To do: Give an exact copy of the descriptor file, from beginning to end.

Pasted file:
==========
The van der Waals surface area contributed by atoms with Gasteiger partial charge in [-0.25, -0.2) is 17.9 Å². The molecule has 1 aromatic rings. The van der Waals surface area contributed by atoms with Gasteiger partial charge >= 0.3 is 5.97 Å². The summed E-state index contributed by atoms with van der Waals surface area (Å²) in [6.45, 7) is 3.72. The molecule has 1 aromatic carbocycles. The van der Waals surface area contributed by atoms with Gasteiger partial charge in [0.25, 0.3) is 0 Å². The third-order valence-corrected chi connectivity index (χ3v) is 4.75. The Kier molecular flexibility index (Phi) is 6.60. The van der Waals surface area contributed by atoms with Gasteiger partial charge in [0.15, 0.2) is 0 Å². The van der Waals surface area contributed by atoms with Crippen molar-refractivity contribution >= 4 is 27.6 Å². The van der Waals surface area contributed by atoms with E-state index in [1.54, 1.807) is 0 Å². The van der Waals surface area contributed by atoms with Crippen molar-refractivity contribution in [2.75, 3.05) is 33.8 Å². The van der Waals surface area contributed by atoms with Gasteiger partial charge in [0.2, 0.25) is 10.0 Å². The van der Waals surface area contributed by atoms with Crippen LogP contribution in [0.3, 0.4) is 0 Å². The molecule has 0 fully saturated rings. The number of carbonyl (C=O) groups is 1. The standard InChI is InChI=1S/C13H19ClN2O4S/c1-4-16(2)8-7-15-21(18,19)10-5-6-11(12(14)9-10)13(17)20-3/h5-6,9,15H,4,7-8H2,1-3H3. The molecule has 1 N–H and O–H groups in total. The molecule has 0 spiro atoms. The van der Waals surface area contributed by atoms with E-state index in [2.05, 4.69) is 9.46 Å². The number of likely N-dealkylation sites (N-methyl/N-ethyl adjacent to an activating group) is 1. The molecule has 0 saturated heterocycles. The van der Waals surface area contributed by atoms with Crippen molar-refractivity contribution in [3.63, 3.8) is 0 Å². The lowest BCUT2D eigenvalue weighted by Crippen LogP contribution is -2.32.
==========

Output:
The van der Waals surface area contributed by atoms with Gasteiger partial charge in [-0.25, -0.2) is 17.9 Å². The molecule has 1 aromatic rings. The van der Waals surface area contributed by atoms with Gasteiger partial charge >= 0.3 is 5.97 Å². The summed E-state index contributed by atoms with van der Waals surface area (Å²) in [6.45, 7) is 3.72. The molecule has 1 aromatic carbocycles. The van der Waals surface area contributed by atoms with Gasteiger partial charge in [0.25, 0.3) is 0 Å². The third-order valence-corrected chi connectivity index (χ3v) is 4.75. The Kier molecular flexibility index (Phi) is 6.60. The van der Waals surface area contributed by atoms with Gasteiger partial charge in [0.15, 0.2) is 0 Å². The van der Waals surface area contributed by atoms with Crippen molar-refractivity contribution >= 4 is 27.6 Å². The van der Waals surface area contributed by atoms with E-state index in [1.54, 1.807) is 0 Å². The van der Waals surface area contributed by atoms with Crippen molar-refractivity contribution in [2.75, 3.05) is 33.8 Å². The van der Waals surface area contributed by atoms with Gasteiger partial charge in [0.2, 0.25) is 10.0 Å². The van der Waals surface area contributed by atoms with Crippen LogP contribution in [0.3, 0.4) is 0 Å². The molecule has 0 fully saturated rings. The number of carbonyl (C=O) groups is 1. The standard InChI is InChI=1S/C13H19ClN2O4S/c1-4-16(2)8-7-15-21(18,19)10-5-6-11(12(14)9-10)13(17)20-3/h5-6,9,15H,4,7-8H2,1-3H3. The molecule has 1 N–H and O–H groups in total. The molecule has 0 spiro atoms. The van der Waals surface area contributed by atoms with E-state index in [2.05, 4.69) is 9.46 Å². The number of likely N-dealkylation sites (N-methyl/N-ethyl adjacent to an activating group) is 1. The molecule has 0 saturated heterocycles. The van der Waals surface area contributed by atoms with Crippen molar-refractivity contribution in [3.63, 3.8) is 0 Å². The lowest BCUT2D eigenvalue weighted by Crippen LogP contribution is -2.32.